one bronze medal at the games. Quite a remarkable feat when you consider
the fact that he only had one real leg - the other leg was solid wood (His
leg was amputated when he was run over by a train - Ouch!).
Now for the competition that they would really like to strike from the
record books - the Marathon.
The marathon was run on a very humid, 90+ degree day. The 40 kilometer
course started with five laps around the stadium track. The runners then
left the stadium and embarked on a dusty, unpaved course that took them
up-and-down over seven different hills. The path was marked by red flags
that designated the way. A vanguard of horsemen cleared the trail along
the way. They were followed by doctors, judges, and reporters in the newly
invented automobiles. The net result was a constant cloud of dust kicked
up into the runners' faces. They were literally forced to eat dust.
The first man to cross the finish line was Fred Lorz from New York City.
Lorz had completed the race in just over three hours time. When he entered
the stadium, the crowd roared with excitement. Photographs were taken of
President Roosevelt's daughter Alice placing a laurel wreath over Lorz's head.
Lorz's moment in the limelight did not last very long. Just as Lorz
was about to accept his medal, officials learned that Lorz had been spotted
passing the halfway mark in an automobile. It seems that Lorz had been
suffering from cramps, so he hitched a ride at the 9 mile point. He then
rode in the vehicle for another eleven miles, at which point the car overheated
and broke down. He waived at the spectators and fellow runners along the
way. Lorz, now rejuvenated from his ride, chose to run the rest of the
Lorz claimed that he never meant to fool anyone - he just couldn't resist
the praise and adulation of the roaring crowd. Lorz was immediately banned
for life from any future amateur competition. This ban was lifted a year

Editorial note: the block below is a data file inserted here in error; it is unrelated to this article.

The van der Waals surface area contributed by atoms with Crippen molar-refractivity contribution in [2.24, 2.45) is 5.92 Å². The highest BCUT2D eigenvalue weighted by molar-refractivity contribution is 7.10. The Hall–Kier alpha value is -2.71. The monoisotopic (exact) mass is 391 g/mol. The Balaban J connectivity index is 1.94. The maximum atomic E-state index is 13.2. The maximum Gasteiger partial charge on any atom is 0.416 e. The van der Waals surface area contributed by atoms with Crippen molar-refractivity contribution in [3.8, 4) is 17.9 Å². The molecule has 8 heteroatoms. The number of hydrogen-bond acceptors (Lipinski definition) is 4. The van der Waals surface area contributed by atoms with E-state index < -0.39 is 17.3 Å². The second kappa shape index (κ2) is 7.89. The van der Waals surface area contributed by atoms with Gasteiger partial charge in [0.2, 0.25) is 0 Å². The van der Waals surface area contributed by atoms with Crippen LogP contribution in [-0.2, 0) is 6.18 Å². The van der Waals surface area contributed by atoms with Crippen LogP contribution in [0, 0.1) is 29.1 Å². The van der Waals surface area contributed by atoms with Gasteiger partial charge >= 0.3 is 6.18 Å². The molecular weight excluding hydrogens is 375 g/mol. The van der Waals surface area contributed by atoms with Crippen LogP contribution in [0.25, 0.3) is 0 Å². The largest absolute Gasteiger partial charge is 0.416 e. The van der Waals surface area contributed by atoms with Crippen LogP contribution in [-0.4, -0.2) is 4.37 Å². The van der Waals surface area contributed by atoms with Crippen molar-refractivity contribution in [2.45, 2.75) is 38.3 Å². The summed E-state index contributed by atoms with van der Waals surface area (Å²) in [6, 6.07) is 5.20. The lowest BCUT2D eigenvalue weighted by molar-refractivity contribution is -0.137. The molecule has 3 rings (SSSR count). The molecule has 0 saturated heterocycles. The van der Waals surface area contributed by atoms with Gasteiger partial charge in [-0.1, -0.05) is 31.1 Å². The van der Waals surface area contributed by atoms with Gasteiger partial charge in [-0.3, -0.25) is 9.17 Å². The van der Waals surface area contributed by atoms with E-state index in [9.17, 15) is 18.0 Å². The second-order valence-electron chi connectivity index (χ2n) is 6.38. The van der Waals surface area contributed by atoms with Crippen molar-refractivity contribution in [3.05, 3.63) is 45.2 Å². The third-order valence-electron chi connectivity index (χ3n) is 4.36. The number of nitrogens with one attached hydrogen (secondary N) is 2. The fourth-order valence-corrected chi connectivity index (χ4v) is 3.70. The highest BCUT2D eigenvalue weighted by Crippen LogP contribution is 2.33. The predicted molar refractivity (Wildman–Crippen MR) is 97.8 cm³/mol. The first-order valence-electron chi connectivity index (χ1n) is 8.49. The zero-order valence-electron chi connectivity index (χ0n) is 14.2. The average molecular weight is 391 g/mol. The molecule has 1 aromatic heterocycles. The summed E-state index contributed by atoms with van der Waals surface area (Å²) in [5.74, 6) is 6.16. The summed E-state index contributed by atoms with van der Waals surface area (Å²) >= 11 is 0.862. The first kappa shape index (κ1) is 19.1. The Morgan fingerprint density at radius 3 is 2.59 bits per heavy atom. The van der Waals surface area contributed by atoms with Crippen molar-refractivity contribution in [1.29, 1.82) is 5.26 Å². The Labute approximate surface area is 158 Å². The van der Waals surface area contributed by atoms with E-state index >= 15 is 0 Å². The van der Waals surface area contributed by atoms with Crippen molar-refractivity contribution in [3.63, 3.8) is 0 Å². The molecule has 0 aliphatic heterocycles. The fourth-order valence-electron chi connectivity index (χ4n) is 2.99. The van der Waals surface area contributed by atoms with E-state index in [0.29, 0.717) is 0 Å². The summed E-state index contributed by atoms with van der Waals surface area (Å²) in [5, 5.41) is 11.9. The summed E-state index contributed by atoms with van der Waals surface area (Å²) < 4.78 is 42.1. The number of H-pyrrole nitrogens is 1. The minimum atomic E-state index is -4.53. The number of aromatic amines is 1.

later allowing him to win the Boston Marathon (we'll assume that he was
So, if Lorz didn't win, who did?
It was a British-born man named Thomas Hicks who ran for the American
team. Hicks ran the race in 3:28:53. When he ran into the stadium the crowd
was less than enthusiastic. After all, they had already cheered for a winner,
even if he had been disqualified.
Of course, good little Alice Roosevelt was again ready to pose with
the winner. But she couldn't. Hicks had to be carried off of the track.
It seems that Hicks had begged to lie down about ten miles from the finish
line. Instead, his trainers gave him an oral dose of strychnine sulfate
mixed into raw egg white to keep him going. This was not enough - they
had to give him several more doses, as well as brandy, along the way. By
the end of the race, Hicks had to actually be supported by two of his trainers
so that he could cross the finish line (essentially, he was carried over
the line with his feet moving back-and-forth). Hicks was very close to
death's door. It took four doctor's to get him in good enough shape just
to leave the grounds, eventually falling asleep on a trolley.
Wait! That's not the end of the story! (can it get any more bizarre?)
It seems that another entrant was a Cuban postman named Felix Carvajal.
Once Felix heard about the marathon, he announced that he was going to
run. He had no money, so he quit his job and went into the fund raising
business. He ran around the central square in Havana and jumped on a soapbox
pleading for donations. He repeated this several times until he raised
the necessary cash.